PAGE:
More than a decade of war and massive cuts to the defense budget has left most Marine Corps aircraft grounded.

The Corps simply doesn't have the money to purchase spare parts to keep their planes in the air.

Fox News:

Today, the vast majority of Marine Corps aircraft can’t fly. The reasons behind the grounding of these aircraft include the toll of long wars in Afghanistan and Iraq, the fight against ISIS and budget cuts precluding the purchase of the parts needed to fix an aging fleet, according to dozens of Marines interviewed by Fox News at two air stations in the Carolinas this week.

Out of 276 F/A-18 Hornet strike fighters in the Marine Corps inventory, only about 30% are ready to fly, according to statistics provided by the Corps. Similarly, only 42 of 147 heavy-lift CH-53E Super Stallion helicopters are airworthy.

U.S. military spending has dropped from $691 billion in 2010 to $560 billion in 2015. The cuts came just as the planes were returning from 15 years of war, suffering from overuse and extreme wear and tear. Many highly trained mechanics in the aviation depots left for jobs in the private sector.

“Quite honestly, it is coming on the backs of our young Marines,” Lt. Col. Matthew “Pablo” Brown, commanding officer of VMFA(AW)-533, a Hornet squadron based at Marine Corps Air Station Beaufort in South Carolina. “They can do it, and they are doing it but it is certainly not easy.”

Brown's squadron is due to deploy to the Middle East in the coming days.

Lack of funds has forced the Marines to go outside the normal supply chain to procure desperately needed parts. Cannibalization, or taking parts from one multi-million dollar aircraft to get other multi-million dollar aicraft airborne, has become the norm.

To get one Hornet flying again, Marines at Beaufort stripped a landing gear door off a mothballed museum jet. The door, found on the flight deck of the World War II-era USS Yorktown, was last manufactured over a decade ago.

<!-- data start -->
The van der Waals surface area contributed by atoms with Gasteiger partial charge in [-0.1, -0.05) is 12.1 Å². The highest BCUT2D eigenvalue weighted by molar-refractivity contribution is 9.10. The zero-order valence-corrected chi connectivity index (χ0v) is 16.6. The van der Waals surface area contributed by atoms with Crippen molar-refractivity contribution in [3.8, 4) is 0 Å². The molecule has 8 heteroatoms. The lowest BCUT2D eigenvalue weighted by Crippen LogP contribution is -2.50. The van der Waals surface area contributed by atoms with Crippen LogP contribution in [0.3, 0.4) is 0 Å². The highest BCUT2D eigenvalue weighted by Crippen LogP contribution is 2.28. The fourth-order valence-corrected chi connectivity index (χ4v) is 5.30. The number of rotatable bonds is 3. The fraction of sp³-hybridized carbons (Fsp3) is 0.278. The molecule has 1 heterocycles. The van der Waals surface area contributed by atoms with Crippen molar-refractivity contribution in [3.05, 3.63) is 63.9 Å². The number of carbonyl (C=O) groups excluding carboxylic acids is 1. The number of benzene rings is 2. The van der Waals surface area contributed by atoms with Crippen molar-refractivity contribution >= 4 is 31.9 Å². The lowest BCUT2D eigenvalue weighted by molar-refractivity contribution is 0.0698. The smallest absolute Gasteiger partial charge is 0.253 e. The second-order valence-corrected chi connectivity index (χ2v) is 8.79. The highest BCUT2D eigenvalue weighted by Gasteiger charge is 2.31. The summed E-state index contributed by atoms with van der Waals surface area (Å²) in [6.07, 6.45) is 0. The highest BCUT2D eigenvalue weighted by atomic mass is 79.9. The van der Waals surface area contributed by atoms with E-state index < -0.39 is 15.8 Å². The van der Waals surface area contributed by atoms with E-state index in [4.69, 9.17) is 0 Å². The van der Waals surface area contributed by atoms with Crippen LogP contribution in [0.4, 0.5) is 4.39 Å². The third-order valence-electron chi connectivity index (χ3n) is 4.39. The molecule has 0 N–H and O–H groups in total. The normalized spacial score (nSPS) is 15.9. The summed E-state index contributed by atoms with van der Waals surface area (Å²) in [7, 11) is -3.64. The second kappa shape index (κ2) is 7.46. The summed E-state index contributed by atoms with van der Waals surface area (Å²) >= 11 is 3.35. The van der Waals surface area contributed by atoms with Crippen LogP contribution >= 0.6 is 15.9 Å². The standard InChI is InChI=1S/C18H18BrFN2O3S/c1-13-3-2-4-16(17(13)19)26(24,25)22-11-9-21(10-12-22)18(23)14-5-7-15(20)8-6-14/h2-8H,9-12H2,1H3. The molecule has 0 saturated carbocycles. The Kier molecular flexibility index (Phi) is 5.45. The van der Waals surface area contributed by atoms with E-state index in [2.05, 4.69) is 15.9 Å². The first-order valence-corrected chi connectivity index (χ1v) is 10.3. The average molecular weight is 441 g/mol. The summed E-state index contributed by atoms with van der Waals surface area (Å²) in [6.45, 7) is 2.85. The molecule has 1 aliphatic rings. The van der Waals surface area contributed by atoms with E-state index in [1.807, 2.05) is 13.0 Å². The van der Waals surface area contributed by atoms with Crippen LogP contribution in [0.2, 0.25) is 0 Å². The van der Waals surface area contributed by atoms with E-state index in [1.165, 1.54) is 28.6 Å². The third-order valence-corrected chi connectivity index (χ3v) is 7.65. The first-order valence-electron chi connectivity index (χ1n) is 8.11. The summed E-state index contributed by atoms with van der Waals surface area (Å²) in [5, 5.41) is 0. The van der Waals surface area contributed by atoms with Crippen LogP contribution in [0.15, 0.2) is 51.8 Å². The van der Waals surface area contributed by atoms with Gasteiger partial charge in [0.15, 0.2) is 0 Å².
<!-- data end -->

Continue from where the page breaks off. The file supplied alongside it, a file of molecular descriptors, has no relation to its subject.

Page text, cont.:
“Imagine taking a 1995 Cadillac and trying to make it a Ferrari,” Sgt. Argentry Uebelhoer said days before embarking on his third deployment. “You're trying to make it faster, more efficient, but it's still an old airframe … [and] the aircraft is constantly breaking.”

The budget cuts are largely the result of a draw down of forces in Afghanistan and when President Obama suddenly quit Iraq. But sequestration can also be blamed for about $80 billion of those cuts.

Sequestration decimated the military's readiness. Many may not realize but about 60% of defense spending is for pay, pensions, and healthcare for our military and their families. These line items are nearly untouchable when it comes to budget cuts. Defense planners can extend the time period it takes to bring new weapons and platforms on line, but realistically, readiness funds are the best option to achieve the kind of cuts needed under sequestration. Readiness funds are always the first to be cut and the last to be funded.

We found this same situation in the late 1970s after years of cuts following the end of the Vietnam War. The debacle in the Iranian desert where several aircraft were grounded as a result of poor maintenance eventually cost the US 8 lives in a futile attempt to rescue our embassy hostages:

The operation encountered many obstacles and was eventually aborted. Eight helicopters were sent to the first staging area, Desert One, but only five arrived in operational condition.  One encountered hydraulic problems, another got caught in a cloud of very fine sand, and the last one showed signs of a cracked rotor blade. During planning it was decided that the mission would be aborted if fewer than six helicopters remained, despite only four being absolutely necessary.[3] In a move that is still discussed in military circles, the field commanders advised mission abort, which President Carter accepted and confirmed.[4]

As the U.S. force prepared to leave, one of the helicopters crashed into a transport aircraft which contained both servicemen and jet fuel. The resulting fire destroyed both aircraft and killed eight servicemen.

This is the price we pay for our shortsightedness. But there is little appetite on either side of the aisle to spend the kind of money necessary to rebuild our military. 

We live in perilous times and the near future does not appear good for our military.